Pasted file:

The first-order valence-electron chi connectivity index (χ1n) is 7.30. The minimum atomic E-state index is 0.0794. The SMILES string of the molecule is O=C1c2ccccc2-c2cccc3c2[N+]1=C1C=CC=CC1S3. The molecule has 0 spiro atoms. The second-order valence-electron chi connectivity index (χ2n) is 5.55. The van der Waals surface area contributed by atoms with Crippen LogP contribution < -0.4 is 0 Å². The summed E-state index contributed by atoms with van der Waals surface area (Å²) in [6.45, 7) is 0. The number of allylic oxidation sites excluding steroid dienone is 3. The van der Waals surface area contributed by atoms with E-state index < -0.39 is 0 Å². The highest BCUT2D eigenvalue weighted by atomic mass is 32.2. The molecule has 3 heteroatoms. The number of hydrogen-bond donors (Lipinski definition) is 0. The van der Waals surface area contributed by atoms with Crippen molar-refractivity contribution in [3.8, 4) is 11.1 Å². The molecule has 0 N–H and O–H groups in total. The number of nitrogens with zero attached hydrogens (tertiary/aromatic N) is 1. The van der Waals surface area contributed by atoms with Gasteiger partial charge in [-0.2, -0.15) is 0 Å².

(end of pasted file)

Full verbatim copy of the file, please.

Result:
The first-order valence-electron chi connectivity index (χ1n) is 7.30. The minimum atomic E-state index is 0.0794. The SMILES string of the molecule is O=C1c2ccccc2-c2cccc3c2[N+]1=C1C=CC=CC1S3. The molecule has 0 spiro atoms. The second-order valence-electron chi connectivity index (χ2n) is 5.55. The van der Waals surface area contributed by atoms with Crippen LogP contribution < -0.4 is 0 Å². The summed E-state index contributed by atoms with van der Waals surface area (Å²) in [6.45, 7) is 0. The number of allylic oxidation sites excluding steroid dienone is 3. The van der Waals surface area contributed by atoms with E-state index < -0.39 is 0 Å². The highest BCUT2D eigenvalue weighted by atomic mass is 32.2. The molecule has 3 heteroatoms. The number of hydrogen-bond donors (Lipinski definition) is 0. The van der Waals surface area contributed by atoms with Crippen molar-refractivity contribution in [3.8, 4) is 11.1 Å². The molecule has 0 N–H and O–H groups in total. The number of nitrogens with zero attached hydrogens (tertiary/aromatic N) is 1. The van der Waals surface area contributed by atoms with Gasteiger partial charge in [-0.2, -0.15) is 0 Å².